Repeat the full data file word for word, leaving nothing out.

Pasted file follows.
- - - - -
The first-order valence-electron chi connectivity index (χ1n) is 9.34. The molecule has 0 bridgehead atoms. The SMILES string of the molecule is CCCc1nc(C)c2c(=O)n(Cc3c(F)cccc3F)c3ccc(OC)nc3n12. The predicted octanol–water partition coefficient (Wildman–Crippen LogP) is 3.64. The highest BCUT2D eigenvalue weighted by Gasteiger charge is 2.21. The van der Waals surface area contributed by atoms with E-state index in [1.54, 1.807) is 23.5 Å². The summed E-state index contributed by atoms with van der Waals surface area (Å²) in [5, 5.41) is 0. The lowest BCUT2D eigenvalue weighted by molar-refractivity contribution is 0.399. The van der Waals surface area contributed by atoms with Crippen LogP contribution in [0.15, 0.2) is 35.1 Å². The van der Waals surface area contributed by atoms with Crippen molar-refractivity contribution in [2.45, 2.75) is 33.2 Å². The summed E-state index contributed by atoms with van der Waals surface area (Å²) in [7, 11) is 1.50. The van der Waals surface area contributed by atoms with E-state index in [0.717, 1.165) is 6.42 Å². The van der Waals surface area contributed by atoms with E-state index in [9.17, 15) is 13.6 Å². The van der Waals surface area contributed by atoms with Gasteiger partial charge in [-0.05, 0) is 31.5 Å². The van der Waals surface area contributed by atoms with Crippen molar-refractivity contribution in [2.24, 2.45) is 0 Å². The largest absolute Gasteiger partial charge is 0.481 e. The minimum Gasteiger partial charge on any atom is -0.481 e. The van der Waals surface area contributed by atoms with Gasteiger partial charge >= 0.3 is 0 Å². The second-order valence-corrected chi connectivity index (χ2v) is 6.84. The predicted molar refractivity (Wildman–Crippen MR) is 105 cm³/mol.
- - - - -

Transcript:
The first-order valence-electron chi connectivity index (χ1n) is 9.34. The molecule has 0 bridgehead atoms. The SMILES string of the molecule is CCCc1nc(C)c2c(=O)n(Cc3c(F)cccc3F)c3ccc(OC)nc3n12. The predicted octanol–water partition coefficient (Wildman–Crippen LogP) is 3.64. The highest BCUT2D eigenvalue weighted by Gasteiger charge is 2.21. The van der Waals surface area contributed by atoms with E-state index in [1.54, 1.807) is 23.5 Å². The summed E-state index contributed by atoms with van der Waals surface area (Å²) in [5, 5.41) is 0. The lowest BCUT2D eigenvalue weighted by molar-refractivity contribution is 0.399. The van der Waals surface area contributed by atoms with Crippen LogP contribution in [0.15, 0.2) is 35.1 Å². The van der Waals surface area contributed by atoms with Crippen molar-refractivity contribution in [2.45, 2.75) is 33.2 Å². The summed E-state index contributed by atoms with van der Waals surface area (Å²) in [7, 11) is 1.50. The van der Waals surface area contributed by atoms with E-state index in [0.717, 1.165) is 6.42 Å². The van der Waals surface area contributed by atoms with E-state index in [9.17, 15) is 13.6 Å². The van der Waals surface area contributed by atoms with Gasteiger partial charge in [-0.05, 0) is 31.5 Å². The van der Waals surface area contributed by atoms with Crippen molar-refractivity contribution in [2.24, 2.45) is 0 Å². The largest absolute Gasteiger partial charge is 0.481 e. The minimum Gasteiger partial charge on any atom is -0.481 e. The van der Waals surface area contributed by atoms with Gasteiger partial charge >= 0.3 is 0 Å². The second-order valence-corrected chi connectivity index (χ2v) is 6.84. The predicted molar refractivity (Wildman–Crippen MR) is 105 cm³/mol.